Tuesday, 20 December 2011

the Dear Leader's successor

The news media tell us that the recently deceased Dear Leader of North Korea, Kim Jong-il, will be succeeded by his third son, Kim Jong-un. On radio and TV I have heard this name pronounced either as kɪm dʒɒŋ ʊn or as kɪm dʒɒŋ ʌn. Which is better?

In hangul it is spelt 김정은. In the Revised Romanization system, now official in South Korea, this transliterates as Gim Jeong-eun, or in the McCune-Reischauer system as Kim Chŏng-ŭn.

So the romanization “Kim Jong-Un” accords with neither system.

Given the Korean spelling 김정은, we expect the pronunciation ɡ̊im d̥ʑ̥̯̯ʌŋ ɯn. The vowels in the last two syllables are back and unrounded. The first, spelt ㅓ and conventionally shown in IPA as ʌ, tends to sound to British ears more like ɒ, despite being unrounded. So pronouncing J(e)ong in English (BrE) as dʒɒŋ (rather than dʒʌŋ) seems a good idea.

The vowel in the last syllable is more problematic. Spelt ㅡ, and represented in IPA as ɯ, this is a vowel quality (close back unrounded) that appears exotic to us and for which we have no equivalent. Pronouncing it as English ʌ is wrong, since that is the sound we use for ㅓ. Using English would be inaccurate, since that is the sound we use for Korean ㅜ (as in the last syllable of 반기문 Ban Ki-moon). So I would vote for ʊ as the nearest English equivalent, giving kɪm dʒɒŋ ʊn as the best way of anglicizing this name, at least for BrE.

Here's the Guardian's cartoon.


  1. I might be missing something but what's wrong with ʌn for the last syllable, given that you've already decided on ɒ for ㅓ in the previous syllable? To me ʌn is a better approximation than ʊn to ɯn.

  2. Paul H: What you're missing is that ɯ is a close (high) vowel, whereas English ʌ is nearly open (low).

  3. Ad Paul Hopkins,

    what's wrong? Presumably, ʌ is way to low and open to serve as a tolerable approximation of ɯ. The latter is high, the former is low, a-like, at least in standard Southern English pronunciation.

  4. Yes, I take your point(s). I suppose what I'm quibbling with is the statement "Pronouncing it as English ʌ is wrong, since that is the sound we use for ㅓ"; this implies that ʌ would be the approximation of choice for ㅡ were it not already used for ㅓ.

  5. Following Governor Perry's lead, I guess one pronounces "Il" (as in Kim Jong Il) as "the second" ...?

  6. I object on the grounds that dʒɒŋ ʊn spoils the obvious:

    Kim Jong-un
    Hope he's not a wrong 'un
    His grandpa led a workers' state
    But the Kims may be out of date.

  7. If, as I guess from the phonetic transcription and the two transliterations, both syllable-initial consonants are unvoiced but unaspired contrasting with aspired ones, how comes the second one is mapped to /dZ/ «J» but the first one is *not* mapped to /g/ «G»?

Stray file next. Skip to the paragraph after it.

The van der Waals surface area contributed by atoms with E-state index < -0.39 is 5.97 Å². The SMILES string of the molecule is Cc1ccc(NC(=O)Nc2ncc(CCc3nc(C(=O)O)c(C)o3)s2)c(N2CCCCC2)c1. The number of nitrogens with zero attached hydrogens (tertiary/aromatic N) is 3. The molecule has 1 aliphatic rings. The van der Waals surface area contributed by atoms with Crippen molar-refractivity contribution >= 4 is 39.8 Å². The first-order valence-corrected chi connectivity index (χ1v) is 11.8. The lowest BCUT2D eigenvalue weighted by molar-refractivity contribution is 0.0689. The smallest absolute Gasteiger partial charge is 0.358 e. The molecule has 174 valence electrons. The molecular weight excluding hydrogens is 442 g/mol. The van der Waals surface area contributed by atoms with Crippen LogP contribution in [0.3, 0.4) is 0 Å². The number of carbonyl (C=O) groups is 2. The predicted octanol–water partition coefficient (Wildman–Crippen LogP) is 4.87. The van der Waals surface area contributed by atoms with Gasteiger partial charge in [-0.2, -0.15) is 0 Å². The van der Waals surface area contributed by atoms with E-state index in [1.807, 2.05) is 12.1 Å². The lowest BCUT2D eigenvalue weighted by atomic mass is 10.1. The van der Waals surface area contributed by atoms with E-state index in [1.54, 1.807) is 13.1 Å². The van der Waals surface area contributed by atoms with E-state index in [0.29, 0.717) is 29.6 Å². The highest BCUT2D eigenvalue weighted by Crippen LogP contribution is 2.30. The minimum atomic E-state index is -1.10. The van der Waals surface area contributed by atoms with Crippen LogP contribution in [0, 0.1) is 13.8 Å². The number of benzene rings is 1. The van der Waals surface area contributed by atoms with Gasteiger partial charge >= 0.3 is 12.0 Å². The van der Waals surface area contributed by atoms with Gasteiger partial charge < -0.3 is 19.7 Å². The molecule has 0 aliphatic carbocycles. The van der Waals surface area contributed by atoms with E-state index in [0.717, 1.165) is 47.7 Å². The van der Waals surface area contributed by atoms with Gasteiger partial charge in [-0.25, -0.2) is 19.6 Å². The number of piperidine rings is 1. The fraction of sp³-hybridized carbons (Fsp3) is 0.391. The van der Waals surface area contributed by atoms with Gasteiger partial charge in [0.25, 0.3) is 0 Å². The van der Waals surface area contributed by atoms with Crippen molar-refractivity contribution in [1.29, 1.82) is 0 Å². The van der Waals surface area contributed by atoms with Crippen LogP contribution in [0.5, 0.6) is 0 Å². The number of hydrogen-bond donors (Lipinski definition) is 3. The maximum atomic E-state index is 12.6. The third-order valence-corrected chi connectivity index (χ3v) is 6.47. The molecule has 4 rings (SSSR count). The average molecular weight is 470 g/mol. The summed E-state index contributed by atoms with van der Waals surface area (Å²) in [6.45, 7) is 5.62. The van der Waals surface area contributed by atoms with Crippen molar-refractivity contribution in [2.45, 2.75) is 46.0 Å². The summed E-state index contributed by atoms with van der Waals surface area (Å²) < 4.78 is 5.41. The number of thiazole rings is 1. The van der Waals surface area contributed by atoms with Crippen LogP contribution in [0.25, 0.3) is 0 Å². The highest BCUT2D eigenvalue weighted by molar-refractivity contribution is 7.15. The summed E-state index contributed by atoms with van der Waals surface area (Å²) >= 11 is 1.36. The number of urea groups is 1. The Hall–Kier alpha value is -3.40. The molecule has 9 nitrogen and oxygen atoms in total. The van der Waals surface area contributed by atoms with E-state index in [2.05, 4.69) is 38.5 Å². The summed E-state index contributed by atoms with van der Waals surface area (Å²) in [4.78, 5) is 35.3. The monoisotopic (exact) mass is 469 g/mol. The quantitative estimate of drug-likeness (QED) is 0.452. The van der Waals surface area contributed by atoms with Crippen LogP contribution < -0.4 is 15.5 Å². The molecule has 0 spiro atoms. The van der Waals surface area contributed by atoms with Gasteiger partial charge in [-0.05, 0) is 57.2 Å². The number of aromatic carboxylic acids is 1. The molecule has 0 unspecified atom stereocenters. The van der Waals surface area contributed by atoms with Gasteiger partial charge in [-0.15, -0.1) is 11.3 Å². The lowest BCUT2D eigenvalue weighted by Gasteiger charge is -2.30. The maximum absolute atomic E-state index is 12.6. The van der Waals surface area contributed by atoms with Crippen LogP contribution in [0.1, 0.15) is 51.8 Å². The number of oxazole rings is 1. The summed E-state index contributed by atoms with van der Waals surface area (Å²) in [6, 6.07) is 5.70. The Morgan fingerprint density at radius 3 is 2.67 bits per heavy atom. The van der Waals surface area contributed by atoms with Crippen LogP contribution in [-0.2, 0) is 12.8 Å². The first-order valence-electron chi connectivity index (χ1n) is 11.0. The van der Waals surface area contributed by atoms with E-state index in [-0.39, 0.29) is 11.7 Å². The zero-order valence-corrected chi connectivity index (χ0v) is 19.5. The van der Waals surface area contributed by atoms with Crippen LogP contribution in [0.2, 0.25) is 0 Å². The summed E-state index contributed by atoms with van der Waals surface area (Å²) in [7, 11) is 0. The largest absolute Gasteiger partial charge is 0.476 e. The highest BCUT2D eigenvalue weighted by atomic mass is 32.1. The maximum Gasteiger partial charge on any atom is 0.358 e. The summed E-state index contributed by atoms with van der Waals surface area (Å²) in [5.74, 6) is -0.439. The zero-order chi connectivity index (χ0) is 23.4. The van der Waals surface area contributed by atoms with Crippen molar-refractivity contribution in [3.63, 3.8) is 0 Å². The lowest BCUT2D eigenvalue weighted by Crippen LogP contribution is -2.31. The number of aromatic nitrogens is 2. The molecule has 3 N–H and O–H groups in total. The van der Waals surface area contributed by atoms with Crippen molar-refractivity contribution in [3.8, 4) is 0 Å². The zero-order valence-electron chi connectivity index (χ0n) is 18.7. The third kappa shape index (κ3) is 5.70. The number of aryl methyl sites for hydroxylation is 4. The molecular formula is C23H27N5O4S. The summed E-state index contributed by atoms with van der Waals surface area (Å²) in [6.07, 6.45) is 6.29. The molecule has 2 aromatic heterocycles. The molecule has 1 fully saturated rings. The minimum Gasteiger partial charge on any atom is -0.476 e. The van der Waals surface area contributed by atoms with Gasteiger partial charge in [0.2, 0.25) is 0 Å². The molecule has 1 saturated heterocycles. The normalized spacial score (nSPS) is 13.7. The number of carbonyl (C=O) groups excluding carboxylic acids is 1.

8. @Steve:

    The first syllable is inaudible, but the remainder of the Forvo pronuncation you link sounds like /dʒɒŋ ʊn/ to me. Thanks for posting it.

  9. Interesting statement in Wikipedia's article on the Kim surname generally:

    'although the character is usually pronounced 금 [kɯm] geum, it is pronounced 김 [kim] gim when used for the family name and names of some cities'.

  10. Partial answer to Army1987: In Korean, voicing is not distinctive. Lenis stops and affricates are voiced in voiced environments, but unvoiced in others, notably in initial positions. So if you said the full name Kim Jong-un in Korean, the affricate written 'J' would be voiced /dʒ/ since it would come between /m/ and a vowel, but if you only said Jong-un, it would be /d̥ʒ/ because it would be an utterance-initial consonant.

    A consonant starting a Korean surname would be utterance-initial in most cases, which is why traditional romanizations map these to unvoiced sounds. Kim, Park, Chung, etc. all start with lenis consonants and would be written Gim, Bak, and Jeong in the official South Korean romanization system. But the name of the South Korean president is romanized Lee Myung-bak, where 'bak' is the same syllable as the surname 'Park' in Korean, but the romanization reflects the fact that the stop is a voiced /b/ in this environment. Not that romanization of Korean names are systematic in this regard, mind you. There are plenty of nonsensical renderings like Cha Bum-Kun, where the 'K' actually represents a voiced /ɡ/.

    * * *

    As a native Korean speaker, I've never found a satisfactory way to anglicize Korean names containing /ɯ/. But for me the more salient feature is its unroundedness rather than its being a high vowel. Some Korean dialects merge the back unrounded vowels /ɯ/ and /ʌ/, and its speakers might use something close to [ə]~[ɤ] for either vowel. So /ə/ in English is probably the vowel closest to Korean /ɯ/ for me, although obviously there's the problem that it occurs only in an unstressed syllable in English.

    Anyway, in English, I would actually probably use /ˈdʒʌŋ.ən/ to rhyme with young 'un (I'll leave aside discussions about the first vowel here). Using a syllabic /n/ would be even better if it didn't sound unnatural in English following /ŋ/.

  11. By the way, if you take the entire name as a unit, then 김정은 could indeed be transcribed as Kim Jŏng-ŭn in McCune-Reischauer-type romanization; the original system as far as I know does not prescribe whether to treat surnames and given names separately. But the ALA-LC system which is a version of the M-R romanization with more detailed guidelines on matters such as word division and treatment of personal names does treat surnames and given names as separate words, which gives Kim Chŏng-ŭn. Several variations of M-R romanization have been used in both Koreas throughout the years, and it may be that the North adopted a variation that treats personal names a bit differently from the ALA-LC version.